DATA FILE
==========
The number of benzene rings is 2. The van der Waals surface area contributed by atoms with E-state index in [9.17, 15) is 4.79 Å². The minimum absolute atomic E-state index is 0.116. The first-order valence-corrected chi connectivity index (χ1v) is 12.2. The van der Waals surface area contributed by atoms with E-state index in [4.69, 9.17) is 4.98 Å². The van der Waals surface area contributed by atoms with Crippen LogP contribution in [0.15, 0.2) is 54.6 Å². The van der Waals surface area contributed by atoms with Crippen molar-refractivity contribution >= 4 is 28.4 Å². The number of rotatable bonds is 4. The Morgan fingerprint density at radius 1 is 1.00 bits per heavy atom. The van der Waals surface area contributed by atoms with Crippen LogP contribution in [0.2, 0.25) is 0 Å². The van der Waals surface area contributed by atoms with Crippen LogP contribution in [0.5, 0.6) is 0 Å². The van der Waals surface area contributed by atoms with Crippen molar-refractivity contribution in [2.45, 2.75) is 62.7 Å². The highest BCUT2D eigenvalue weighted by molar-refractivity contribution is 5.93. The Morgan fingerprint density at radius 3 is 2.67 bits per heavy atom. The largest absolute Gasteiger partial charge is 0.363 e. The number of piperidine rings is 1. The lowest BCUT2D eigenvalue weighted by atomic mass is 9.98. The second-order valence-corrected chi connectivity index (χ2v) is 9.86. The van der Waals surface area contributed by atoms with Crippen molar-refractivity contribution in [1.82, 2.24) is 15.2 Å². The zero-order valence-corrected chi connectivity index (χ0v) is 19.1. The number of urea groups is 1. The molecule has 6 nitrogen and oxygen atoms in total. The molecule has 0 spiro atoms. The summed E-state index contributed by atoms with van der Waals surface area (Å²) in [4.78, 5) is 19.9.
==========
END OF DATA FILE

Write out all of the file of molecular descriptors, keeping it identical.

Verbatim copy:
The number of benzene rings is 2. The van der Waals surface area contributed by atoms with E-state index in [9.17, 15) is 4.79 Å². The minimum absolute atomic E-state index is 0.116. The first-order valence-corrected chi connectivity index (χ1v) is 12.2. The van der Waals surface area contributed by atoms with E-state index in [4.69, 9.17) is 4.98 Å². The van der Waals surface area contributed by atoms with Crippen LogP contribution in [0.15, 0.2) is 54.6 Å². The van der Waals surface area contributed by atoms with Crippen molar-refractivity contribution >= 4 is 28.4 Å². The number of rotatable bonds is 4. The Morgan fingerprint density at radius 1 is 1.00 bits per heavy atom. The van der Waals surface area contributed by atoms with Crippen LogP contribution in [0.2, 0.25) is 0 Å². The van der Waals surface area contributed by atoms with Crippen LogP contribution in [0.5, 0.6) is 0 Å². The van der Waals surface area contributed by atoms with Crippen molar-refractivity contribution in [2.45, 2.75) is 62.7 Å². The highest BCUT2D eigenvalue weighted by molar-refractivity contribution is 5.93. The Morgan fingerprint density at radius 3 is 2.67 bits per heavy atom. The largest absolute Gasteiger partial charge is 0.363 e. The number of piperidine rings is 1. The lowest BCUT2D eigenvalue weighted by atomic mass is 9.98. The second-order valence-corrected chi connectivity index (χ2v) is 9.86. The van der Waals surface area contributed by atoms with Crippen molar-refractivity contribution in [1.82, 2.24) is 15.2 Å². The zero-order valence-corrected chi connectivity index (χ0v) is 19.1. The number of urea groups is 1. The molecule has 6 nitrogen and oxygen atoms in total. The molecule has 0 spiro atoms. The summed E-state index contributed by atoms with van der Waals surface area (Å²) in [4.78, 5) is 19.9.